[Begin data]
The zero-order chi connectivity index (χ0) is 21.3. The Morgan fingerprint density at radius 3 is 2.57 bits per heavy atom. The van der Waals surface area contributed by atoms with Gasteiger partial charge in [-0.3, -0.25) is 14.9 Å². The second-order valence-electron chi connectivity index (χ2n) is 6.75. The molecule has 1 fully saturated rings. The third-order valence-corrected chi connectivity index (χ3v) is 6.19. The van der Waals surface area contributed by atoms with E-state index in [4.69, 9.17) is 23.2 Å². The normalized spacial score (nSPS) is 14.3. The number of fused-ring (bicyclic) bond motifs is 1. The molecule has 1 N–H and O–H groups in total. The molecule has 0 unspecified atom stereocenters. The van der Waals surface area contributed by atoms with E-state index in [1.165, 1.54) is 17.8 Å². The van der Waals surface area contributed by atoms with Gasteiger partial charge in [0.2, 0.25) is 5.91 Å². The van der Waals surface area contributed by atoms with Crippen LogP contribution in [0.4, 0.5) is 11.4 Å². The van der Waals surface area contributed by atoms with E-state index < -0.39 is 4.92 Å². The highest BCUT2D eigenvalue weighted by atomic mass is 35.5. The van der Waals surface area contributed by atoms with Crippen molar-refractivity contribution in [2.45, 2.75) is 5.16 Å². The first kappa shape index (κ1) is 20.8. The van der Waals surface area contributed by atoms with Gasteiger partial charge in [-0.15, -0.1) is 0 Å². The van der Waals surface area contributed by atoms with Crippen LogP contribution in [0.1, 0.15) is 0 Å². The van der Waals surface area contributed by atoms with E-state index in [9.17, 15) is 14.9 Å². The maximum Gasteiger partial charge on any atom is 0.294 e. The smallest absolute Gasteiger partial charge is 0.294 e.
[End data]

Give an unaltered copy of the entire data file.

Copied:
The zero-order chi connectivity index (χ0) is 21.3. The Morgan fingerprint density at radius 3 is 2.57 bits per heavy atom. The van der Waals surface area contributed by atoms with Gasteiger partial charge in [-0.3, -0.25) is 14.9 Å². The second-order valence-electron chi connectivity index (χ2n) is 6.75. The molecule has 1 fully saturated rings. The third-order valence-corrected chi connectivity index (χ3v) is 6.19. The van der Waals surface area contributed by atoms with E-state index in [4.69, 9.17) is 23.2 Å². The normalized spacial score (nSPS) is 14.3. The number of fused-ring (bicyclic) bond motifs is 1. The molecule has 1 N–H and O–H groups in total. The molecule has 0 unspecified atom stereocenters. The van der Waals surface area contributed by atoms with E-state index in [1.165, 1.54) is 17.8 Å². The van der Waals surface area contributed by atoms with Gasteiger partial charge in [0.2, 0.25) is 5.91 Å². The van der Waals surface area contributed by atoms with Crippen LogP contribution in [0.4, 0.5) is 11.4 Å². The van der Waals surface area contributed by atoms with E-state index < -0.39 is 4.92 Å². The highest BCUT2D eigenvalue weighted by atomic mass is 35.5. The van der Waals surface area contributed by atoms with Crippen molar-refractivity contribution in [2.45, 2.75) is 5.16 Å². The first kappa shape index (κ1) is 20.8. The van der Waals surface area contributed by atoms with Gasteiger partial charge in [-0.15, -0.1) is 0 Å². The van der Waals surface area contributed by atoms with Crippen LogP contribution in [0.1, 0.15) is 0 Å². The van der Waals surface area contributed by atoms with E-state index in [9.17, 15) is 14.9 Å². The maximum Gasteiger partial charge on any atom is 0.294 e. The smallest absolute Gasteiger partial charge is 0.294 e.